anemia are treated with erythropoietic agents, such as epoetin alfa (Epogen,
Procrit), epoetin beta (NeoRecormon), and darbepoetin alfa (Aranesp). These
results are consistent with earlier observations in patients with chronic renal
failure, in whom quality of life is optimized when hemoglobin levels are
maintained above 12 g/dL.
Not surprisingly, the data from studies in cancer patients
are yielding identical results with respect to optimal hemoglobin
concentrations. In a recent analysis of two large, open-label studies including
more than 4,000 patients and exploring the relationship of quality-of-life
scores to hemoglobin levels between 7 and 12 g/dL, the greatest incremental
gains in energy and quality of life for cancer patients was observed with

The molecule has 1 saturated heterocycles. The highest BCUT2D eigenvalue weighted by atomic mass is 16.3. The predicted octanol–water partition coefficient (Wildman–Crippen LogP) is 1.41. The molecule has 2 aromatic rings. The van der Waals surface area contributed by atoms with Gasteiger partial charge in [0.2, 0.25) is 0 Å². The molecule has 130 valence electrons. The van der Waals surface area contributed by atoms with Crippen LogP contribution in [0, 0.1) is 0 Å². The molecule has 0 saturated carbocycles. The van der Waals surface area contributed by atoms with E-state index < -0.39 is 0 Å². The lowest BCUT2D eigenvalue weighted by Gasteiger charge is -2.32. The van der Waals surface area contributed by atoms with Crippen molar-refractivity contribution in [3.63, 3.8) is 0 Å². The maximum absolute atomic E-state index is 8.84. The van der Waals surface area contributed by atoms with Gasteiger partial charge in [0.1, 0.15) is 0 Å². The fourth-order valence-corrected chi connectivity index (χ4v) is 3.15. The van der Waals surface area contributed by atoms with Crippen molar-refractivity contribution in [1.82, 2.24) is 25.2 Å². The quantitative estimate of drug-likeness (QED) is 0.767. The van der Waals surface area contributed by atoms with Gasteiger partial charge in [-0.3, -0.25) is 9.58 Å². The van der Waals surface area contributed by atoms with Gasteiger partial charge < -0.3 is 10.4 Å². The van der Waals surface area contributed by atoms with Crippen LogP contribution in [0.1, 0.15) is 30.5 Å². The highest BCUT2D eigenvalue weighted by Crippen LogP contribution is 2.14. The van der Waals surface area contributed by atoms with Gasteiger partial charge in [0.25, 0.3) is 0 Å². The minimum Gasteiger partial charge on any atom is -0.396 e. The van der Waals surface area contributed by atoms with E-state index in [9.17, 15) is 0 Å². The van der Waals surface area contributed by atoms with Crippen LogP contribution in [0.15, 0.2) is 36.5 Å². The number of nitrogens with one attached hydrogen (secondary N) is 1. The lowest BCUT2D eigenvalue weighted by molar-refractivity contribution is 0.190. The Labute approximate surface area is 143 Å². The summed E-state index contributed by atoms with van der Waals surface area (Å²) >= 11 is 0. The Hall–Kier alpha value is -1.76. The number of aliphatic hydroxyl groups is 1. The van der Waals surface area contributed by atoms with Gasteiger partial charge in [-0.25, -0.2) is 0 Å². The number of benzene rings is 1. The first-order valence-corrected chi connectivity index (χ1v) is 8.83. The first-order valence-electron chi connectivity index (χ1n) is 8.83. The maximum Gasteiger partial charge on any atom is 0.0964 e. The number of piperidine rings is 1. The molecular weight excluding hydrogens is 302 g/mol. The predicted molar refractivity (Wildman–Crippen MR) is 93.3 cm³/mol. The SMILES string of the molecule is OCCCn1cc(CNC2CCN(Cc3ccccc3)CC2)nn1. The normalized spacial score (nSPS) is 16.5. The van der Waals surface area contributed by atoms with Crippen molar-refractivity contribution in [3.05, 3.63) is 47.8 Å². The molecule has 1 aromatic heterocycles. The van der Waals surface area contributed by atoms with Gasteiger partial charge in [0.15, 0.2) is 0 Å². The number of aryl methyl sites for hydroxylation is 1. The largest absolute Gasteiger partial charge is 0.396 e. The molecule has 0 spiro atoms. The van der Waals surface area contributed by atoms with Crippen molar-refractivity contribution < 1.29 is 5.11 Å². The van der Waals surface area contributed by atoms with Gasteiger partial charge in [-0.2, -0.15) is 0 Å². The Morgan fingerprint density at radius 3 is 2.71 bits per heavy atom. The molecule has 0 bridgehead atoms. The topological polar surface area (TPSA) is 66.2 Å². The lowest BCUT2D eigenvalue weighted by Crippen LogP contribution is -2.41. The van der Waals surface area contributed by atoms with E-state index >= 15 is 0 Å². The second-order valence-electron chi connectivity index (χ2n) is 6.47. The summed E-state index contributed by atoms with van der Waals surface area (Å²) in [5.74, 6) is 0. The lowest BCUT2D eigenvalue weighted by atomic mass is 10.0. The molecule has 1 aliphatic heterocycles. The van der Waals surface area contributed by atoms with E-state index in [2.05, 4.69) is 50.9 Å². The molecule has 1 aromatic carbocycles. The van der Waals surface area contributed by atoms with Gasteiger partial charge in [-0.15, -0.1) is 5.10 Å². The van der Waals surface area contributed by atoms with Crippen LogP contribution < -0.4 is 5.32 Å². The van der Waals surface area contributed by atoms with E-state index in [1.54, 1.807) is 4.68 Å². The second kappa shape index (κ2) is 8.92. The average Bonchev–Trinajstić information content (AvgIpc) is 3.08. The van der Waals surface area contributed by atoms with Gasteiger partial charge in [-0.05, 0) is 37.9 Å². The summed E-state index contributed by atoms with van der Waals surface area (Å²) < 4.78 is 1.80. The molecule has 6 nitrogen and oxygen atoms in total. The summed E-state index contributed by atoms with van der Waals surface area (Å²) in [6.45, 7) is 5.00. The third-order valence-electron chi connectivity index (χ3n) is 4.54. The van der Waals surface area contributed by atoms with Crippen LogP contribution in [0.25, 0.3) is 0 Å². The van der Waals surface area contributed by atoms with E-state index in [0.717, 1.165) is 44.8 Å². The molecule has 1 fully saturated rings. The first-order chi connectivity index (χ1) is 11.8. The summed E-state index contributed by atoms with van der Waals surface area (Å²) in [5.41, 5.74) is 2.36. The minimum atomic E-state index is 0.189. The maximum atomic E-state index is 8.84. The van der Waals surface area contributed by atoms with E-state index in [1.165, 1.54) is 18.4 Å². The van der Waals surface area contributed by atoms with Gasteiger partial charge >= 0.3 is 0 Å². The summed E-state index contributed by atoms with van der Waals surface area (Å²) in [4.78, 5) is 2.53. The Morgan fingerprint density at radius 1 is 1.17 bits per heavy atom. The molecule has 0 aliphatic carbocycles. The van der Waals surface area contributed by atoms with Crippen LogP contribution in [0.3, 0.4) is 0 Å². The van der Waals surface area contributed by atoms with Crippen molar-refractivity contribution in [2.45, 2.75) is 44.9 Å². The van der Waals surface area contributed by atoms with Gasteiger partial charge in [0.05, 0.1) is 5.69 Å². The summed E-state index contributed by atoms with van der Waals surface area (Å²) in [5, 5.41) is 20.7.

incremental increases in hemoglobin levels between 11 and 12 g/dL.[8a]
It is now widely accepted that the quality of life of anemic
cancer patients may improve with anemia therapy, but it is currently assumed
both that anemia does not play a significant role in the pathophysiology of
cancer, and that anemia therapy will not be associated with improvements in
tumor response or survival. However, a growing body of preclinical evidence and
some early clinical data suggest this also is an assumption regarding
cancer-associated anemia that may be disproved in the near future. It is
possible that the symptoms reported by anemic patients reflect an important
impact of this condition on their health.
Cellular Regulation of
The last 10 years have seen significant advances in the understanding
of cellular adaptive mechanisms for ensuring a steady supply of oxygen and energy;
key features of these pathways relevant to the current discussion are shown
in Figure 1. A major advance in this
field was the discovery by Semenza and colleagues of hypoxia inducible factor-1
(HIF-1), a heterodimeric transcription factor composed of an alpha and a beta